Cost variance (CV) is the difference between the earned value and the actual cost of work performed. Mathematically, this relationship is expressed as:

CV = EV - AC

Schedule variance (SV) is the difference between the earned value and the planned value. The equation for SV is:

SV = EV - PV

Note that in both these equations, the first term on the right side of the equation is EV. EV is the key component for both these equations because this is the earned value term, or the amount earned toward completion of the project.

An example will better demonstrate the use of these formulas. Suppose at the planned 60 percent point for the $20,000 project, we actually have only completed 50 percent of the work. At this point, then, the PV is $12,000 and EV is $10,000. Suppose further that the actual moneys expended for the work accomplished is $8,000. The cost variance is:

CV = EV - AC


CV = 10,000 - 8,000


CV = $2,000

A positive CV indicates that the project is under budget. A negative CV then indicates that the project is over budget. Of course, if the CV equals zero, then we are on budget.

The SV for this task is:

SV = EV - PV


SV = 10,000 - 12,000


SV = - $2,000

A negative SV indicates that the project is behind schedule, a positive SV indicates that we are ahead of schedule, and a SV equal to zero means that we are exactly on schedule.

There are several other mathematical terms and equations important to the earned value techniques. These are the cost performance index (CPI), the schedule performance index (SPI), the budget at completion (BAC), the estimate to complete (ETC), and the estimate at completion (EAC). Each of these terms and their representative equations are discussed in detail below.

Schedule and Cost Performance Indexes

The SPI and CPI provide the same information as the SV and CV measures, except they are shown in terms of efficiency as opposed to pure numbers. This way of presenting the project status has some distinct advantages.

SPI is calculated by dividing the earned value by the planned value. Notice that these are the same components used to calculate schedule variance. Mathematically, SPI is represented by:


Or, using the previous example:

  • SPI = 10,000/12,000

  • SPI = 0.83 (rounded to the nearest 100th)

If the SPI is less than 1.0, then it is behind schedule. If it is greater than 1.0, then it is ahead of schedule, and if it is 1.0, then it is exactly on track. Another way of looking at SPI is that for every dollar of physical work that the project planned to accomplish, only eighty-three cents was actually completed.

CPI is a measure of how much of the task or project value is earned against its actual cost to that point. It is calculated by dividing the earned value by the actual cost. Again, these are the same components used in the previous example to calculate the cost variance. Mathematically, CPI is described by:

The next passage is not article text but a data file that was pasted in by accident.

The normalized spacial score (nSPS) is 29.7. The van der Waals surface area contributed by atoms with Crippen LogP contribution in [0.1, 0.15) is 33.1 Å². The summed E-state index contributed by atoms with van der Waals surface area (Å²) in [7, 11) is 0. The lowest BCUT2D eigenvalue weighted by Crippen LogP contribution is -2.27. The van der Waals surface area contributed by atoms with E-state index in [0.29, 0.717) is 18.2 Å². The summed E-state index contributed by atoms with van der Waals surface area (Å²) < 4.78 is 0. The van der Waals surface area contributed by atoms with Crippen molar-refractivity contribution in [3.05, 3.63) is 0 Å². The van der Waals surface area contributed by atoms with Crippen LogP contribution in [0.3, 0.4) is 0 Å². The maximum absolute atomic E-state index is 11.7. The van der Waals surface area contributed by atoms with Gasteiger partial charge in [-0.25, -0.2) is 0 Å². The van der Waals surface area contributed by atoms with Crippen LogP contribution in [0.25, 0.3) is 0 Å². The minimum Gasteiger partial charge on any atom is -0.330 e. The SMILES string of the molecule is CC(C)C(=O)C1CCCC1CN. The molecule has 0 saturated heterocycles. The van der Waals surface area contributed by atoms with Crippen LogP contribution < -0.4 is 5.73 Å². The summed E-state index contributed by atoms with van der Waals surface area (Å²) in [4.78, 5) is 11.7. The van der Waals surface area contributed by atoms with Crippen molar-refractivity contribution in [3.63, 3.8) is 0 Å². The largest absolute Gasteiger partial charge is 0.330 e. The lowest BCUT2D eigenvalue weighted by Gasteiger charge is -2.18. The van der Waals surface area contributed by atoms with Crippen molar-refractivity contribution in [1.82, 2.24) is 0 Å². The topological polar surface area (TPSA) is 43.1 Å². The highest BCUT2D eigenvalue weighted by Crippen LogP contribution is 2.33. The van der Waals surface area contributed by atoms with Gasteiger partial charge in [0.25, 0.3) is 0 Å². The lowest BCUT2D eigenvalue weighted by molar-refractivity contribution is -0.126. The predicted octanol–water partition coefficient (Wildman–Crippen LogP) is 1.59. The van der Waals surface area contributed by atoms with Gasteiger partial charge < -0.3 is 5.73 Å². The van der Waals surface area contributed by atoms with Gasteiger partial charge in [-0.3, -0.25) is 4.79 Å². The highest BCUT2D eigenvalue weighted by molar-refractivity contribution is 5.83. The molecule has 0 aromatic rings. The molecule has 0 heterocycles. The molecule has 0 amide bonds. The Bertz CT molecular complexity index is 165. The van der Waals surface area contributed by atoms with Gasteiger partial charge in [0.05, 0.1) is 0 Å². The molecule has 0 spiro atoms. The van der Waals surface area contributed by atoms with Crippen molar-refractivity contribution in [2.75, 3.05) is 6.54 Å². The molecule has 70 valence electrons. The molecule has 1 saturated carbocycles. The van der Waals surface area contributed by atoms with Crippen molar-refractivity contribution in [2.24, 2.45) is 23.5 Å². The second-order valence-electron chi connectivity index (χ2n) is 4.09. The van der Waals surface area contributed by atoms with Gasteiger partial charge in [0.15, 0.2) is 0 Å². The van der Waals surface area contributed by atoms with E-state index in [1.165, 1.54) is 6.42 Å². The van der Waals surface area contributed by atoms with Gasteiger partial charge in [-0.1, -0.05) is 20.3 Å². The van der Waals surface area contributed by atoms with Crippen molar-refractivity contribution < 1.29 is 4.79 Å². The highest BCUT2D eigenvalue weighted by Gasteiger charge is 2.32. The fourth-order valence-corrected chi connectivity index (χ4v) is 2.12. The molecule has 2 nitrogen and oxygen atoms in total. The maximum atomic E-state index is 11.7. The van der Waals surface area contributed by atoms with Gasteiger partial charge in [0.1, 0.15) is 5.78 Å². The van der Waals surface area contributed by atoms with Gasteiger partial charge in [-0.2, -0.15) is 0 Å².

CPI = 10,000/8,000

CPI = 1.25

The interpretation of CPI is that for every project dollar spent, $1.25 of physical work is accomplished. That is, the project is earning more than it is spending.

Clearly, if CPI is less than 1.0, then the project is over budget (i.e., spending more to accomplish less). Likewise, if CPI is greater than 1.0, then the project is under budget, and a CPI equal to 1.0 shows the project is exactly on budget.

Both these indexes are more useful than the variance calculations for communicating progress to the stakeholders. A pure number (e.g., CV = - $100) has no meaning to someone not intimately acquainted with the project and its finances because $100 more or less gives no indication of how good or bad the project is doing. For example, if the EV is $2,000 and the AC is $2,100, the CV is still - $100. But the CPI is now 0.95 (2,000/ 2,100), which indicates that the project is under budget, but not by very much relative to total amount earned or spent—and certainly not so much as to require drastic recovery actions. That is not true in a case where CV - equals $100 and the CPI = 0.67, which occurs when EV is $200 and AC is $300. In the latter case, the project can only survive if drastic measures are not taken, and even then, the project will most likely not ever recover to a point of finishing on budget. Thus, the SPI and CPI indicators are excellent for use in status reporting and managing projects because they more accurately portray the true project status. These indexes also are important in predicting how much additional time or money may be needed to complete a project.

Estimates at Completion

The SPI and CPI are used to calculate final schedule and budget figures. For instance, suppose in our example the task originally was estimated to require ten weeks to complete. A new or latest schedule estimate (LSE) at completion can be calculated by dividing the original schedule at completion (SAC) estimate by the SPI. The latest schedule estimate is represented by: